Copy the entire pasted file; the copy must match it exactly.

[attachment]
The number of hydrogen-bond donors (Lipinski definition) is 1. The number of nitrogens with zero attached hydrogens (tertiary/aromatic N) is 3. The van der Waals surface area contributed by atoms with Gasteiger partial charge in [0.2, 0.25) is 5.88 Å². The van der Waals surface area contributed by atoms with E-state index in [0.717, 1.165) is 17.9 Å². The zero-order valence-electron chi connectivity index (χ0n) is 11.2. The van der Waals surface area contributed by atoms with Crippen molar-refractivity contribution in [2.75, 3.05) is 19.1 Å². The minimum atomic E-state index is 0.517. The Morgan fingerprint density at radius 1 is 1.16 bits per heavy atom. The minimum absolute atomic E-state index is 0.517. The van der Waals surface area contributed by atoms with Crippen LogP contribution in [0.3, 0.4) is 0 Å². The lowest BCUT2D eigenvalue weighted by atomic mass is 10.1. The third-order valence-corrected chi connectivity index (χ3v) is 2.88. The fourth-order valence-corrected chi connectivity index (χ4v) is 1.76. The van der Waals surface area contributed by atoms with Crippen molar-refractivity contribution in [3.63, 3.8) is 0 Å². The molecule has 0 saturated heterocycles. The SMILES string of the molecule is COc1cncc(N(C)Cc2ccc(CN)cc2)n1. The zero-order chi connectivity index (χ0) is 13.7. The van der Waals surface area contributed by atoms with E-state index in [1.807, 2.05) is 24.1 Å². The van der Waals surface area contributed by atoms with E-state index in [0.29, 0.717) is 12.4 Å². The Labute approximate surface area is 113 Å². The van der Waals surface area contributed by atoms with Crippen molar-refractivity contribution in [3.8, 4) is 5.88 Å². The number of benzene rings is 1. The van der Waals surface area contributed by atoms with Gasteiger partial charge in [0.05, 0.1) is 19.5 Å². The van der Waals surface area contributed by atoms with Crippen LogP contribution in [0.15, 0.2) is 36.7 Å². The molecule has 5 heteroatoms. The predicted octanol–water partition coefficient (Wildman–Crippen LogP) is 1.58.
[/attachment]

The number of hydrogen-bond donors (Lipinski definition) is 1. The number of nitrogens with zero attached hydrogens (tertiary/aromatic N) is 3. The van der Waals surface area contributed by atoms with Gasteiger partial charge in [0.2, 0.25) is 5.88 Å². The van der Waals surface area contributed by atoms with E-state index in [0.717, 1.165) is 17.9 Å². The zero-order valence-electron chi connectivity index (χ0n) is 11.2. The van der Waals surface area contributed by atoms with Crippen molar-refractivity contribution in [2.75, 3.05) is 19.1 Å². The minimum atomic E-state index is 0.517. The Morgan fingerprint density at radius 1 is 1.16 bits per heavy atom. The minimum absolute atomic E-state index is 0.517. The van der Waals surface area contributed by atoms with Crippen LogP contribution in [0.3, 0.4) is 0 Å². The lowest BCUT2D eigenvalue weighted by atomic mass is 10.1. The third-order valence-corrected chi connectivity index (χ3v) is 2.88. The fourth-order valence-corrected chi connectivity index (χ4v) is 1.76. The van der Waals surface area contributed by atoms with Crippen molar-refractivity contribution in [3.63, 3.8) is 0 Å². The molecule has 0 saturated heterocycles. The SMILES string of the molecule is COc1cncc(N(C)Cc2ccc(CN)cc2)n1. The zero-order chi connectivity index (χ0) is 13.7. The van der Waals surface area contributed by atoms with E-state index in [1.807, 2.05) is 24.1 Å². The van der Waals surface area contributed by atoms with E-state index in [0.29, 0.717) is 12.4 Å². The Labute approximate surface area is 113 Å². The van der Waals surface area contributed by atoms with Crippen molar-refractivity contribution in [3.8, 4) is 5.88 Å². The number of benzene rings is 1. The van der Waals surface area contributed by atoms with Gasteiger partial charge in [0.05, 0.1) is 19.5 Å². The van der Waals surface area contributed by atoms with Crippen LogP contribution in [0.15, 0.2) is 36.7 Å². The molecule has 5 heteroatoms. The predicted octanol–water partition coefficient (Wildman–Crippen LogP) is 1.58.